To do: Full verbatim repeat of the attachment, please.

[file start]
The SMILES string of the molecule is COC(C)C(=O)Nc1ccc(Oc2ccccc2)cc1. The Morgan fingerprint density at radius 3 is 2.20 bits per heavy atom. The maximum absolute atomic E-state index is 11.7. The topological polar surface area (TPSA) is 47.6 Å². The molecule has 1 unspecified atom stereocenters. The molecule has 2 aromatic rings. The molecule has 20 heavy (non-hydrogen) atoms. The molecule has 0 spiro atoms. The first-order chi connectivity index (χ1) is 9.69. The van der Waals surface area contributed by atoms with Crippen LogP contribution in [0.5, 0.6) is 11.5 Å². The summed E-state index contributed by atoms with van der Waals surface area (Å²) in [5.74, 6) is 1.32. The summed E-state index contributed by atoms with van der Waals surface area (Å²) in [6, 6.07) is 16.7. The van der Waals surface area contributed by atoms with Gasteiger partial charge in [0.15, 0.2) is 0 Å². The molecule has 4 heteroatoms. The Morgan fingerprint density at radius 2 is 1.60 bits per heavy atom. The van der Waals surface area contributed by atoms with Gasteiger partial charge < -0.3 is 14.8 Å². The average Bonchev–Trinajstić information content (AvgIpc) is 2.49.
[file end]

The SMILES string of the molecule is COC(C)C(=O)Nc1ccc(Oc2ccccc2)cc1. The Morgan fingerprint density at radius 3 is 2.20 bits per heavy atom. The maximum absolute atomic E-state index is 11.7. The topological polar surface area (TPSA) is 47.6 Å². The molecule has 1 unspecified atom stereocenters. The molecule has 2 aromatic rings. The molecule has 20 heavy (non-hydrogen) atoms. The molecule has 0 spiro atoms. The first-order chi connectivity index (χ1) is 9.69. The van der Waals surface area contributed by atoms with Crippen LogP contribution in [0.5, 0.6) is 11.5 Å². The summed E-state index contributed by atoms with van der Waals surface area (Å²) in [5.74, 6) is 1.32. The summed E-state index contributed by atoms with van der Waals surface area (Å²) in [6, 6.07) is 16.7. The van der Waals surface area contributed by atoms with Gasteiger partial charge in [0.15, 0.2) is 0 Å². The molecule has 4 heteroatoms. The Morgan fingerprint density at radius 2 is 1.60 bits per heavy atom. The van der Waals surface area contributed by atoms with Gasteiger partial charge < -0.3 is 14.8 Å². The average Bonchev–Trinajstić information content (AvgIpc) is 2.49.